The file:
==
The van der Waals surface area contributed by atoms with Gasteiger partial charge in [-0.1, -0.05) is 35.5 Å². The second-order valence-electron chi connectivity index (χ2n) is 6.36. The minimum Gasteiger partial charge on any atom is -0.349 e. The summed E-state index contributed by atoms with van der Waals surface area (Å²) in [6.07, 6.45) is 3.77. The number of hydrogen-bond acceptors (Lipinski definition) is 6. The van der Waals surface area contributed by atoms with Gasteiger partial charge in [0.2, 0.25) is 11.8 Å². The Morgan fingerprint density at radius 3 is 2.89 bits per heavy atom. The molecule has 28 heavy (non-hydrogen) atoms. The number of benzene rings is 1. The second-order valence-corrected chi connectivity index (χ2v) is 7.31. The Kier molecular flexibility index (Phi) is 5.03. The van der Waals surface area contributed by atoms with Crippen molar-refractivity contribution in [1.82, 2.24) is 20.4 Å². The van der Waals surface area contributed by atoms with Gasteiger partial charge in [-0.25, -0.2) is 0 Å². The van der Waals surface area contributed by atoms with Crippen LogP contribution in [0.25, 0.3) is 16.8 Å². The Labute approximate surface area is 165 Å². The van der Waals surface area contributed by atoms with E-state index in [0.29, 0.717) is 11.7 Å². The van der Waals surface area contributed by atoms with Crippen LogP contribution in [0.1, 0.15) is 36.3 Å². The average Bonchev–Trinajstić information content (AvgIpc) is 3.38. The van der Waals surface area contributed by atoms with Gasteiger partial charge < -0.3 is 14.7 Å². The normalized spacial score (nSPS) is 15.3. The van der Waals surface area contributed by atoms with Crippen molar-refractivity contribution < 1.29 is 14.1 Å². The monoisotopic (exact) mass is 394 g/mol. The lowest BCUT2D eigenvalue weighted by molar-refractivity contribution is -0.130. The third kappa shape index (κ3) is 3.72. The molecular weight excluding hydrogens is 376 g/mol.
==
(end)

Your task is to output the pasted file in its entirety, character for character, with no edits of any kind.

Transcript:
The van der Waals surface area contributed by atoms with Gasteiger partial charge in [-0.1, -0.05) is 35.5 Å². The second-order valence-electron chi connectivity index (χ2n) is 6.36. The minimum Gasteiger partial charge on any atom is -0.349 e. The summed E-state index contributed by atoms with van der Waals surface area (Å²) in [6.07, 6.45) is 3.77. The number of hydrogen-bond acceptors (Lipinski definition) is 6. The van der Waals surface area contributed by atoms with Gasteiger partial charge in [0.2, 0.25) is 11.8 Å². The Morgan fingerprint density at radius 3 is 2.89 bits per heavy atom. The molecule has 28 heavy (non-hydrogen) atoms. The number of benzene rings is 1. The second-order valence-corrected chi connectivity index (χ2v) is 7.31. The Kier molecular flexibility index (Phi) is 5.03. The van der Waals surface area contributed by atoms with Crippen molar-refractivity contribution in [1.82, 2.24) is 20.4 Å². The van der Waals surface area contributed by atoms with Gasteiger partial charge in [-0.25, -0.2) is 0 Å². The van der Waals surface area contributed by atoms with Crippen LogP contribution in [0.25, 0.3) is 16.8 Å². The Labute approximate surface area is 165 Å². The van der Waals surface area contributed by atoms with E-state index in [0.29, 0.717) is 11.7 Å². The van der Waals surface area contributed by atoms with Crippen LogP contribution in [0.1, 0.15) is 36.3 Å². The average Bonchev–Trinajstić information content (AvgIpc) is 3.38. The van der Waals surface area contributed by atoms with Gasteiger partial charge < -0.3 is 14.7 Å². The normalized spacial score (nSPS) is 15.3. The van der Waals surface area contributed by atoms with Crippen molar-refractivity contribution < 1.29 is 14.1 Å². The monoisotopic (exact) mass is 394 g/mol. The lowest BCUT2D eigenvalue weighted by molar-refractivity contribution is -0.130. The third kappa shape index (κ3) is 3.72. The molecular weight excluding hydrogens is 376 g/mol.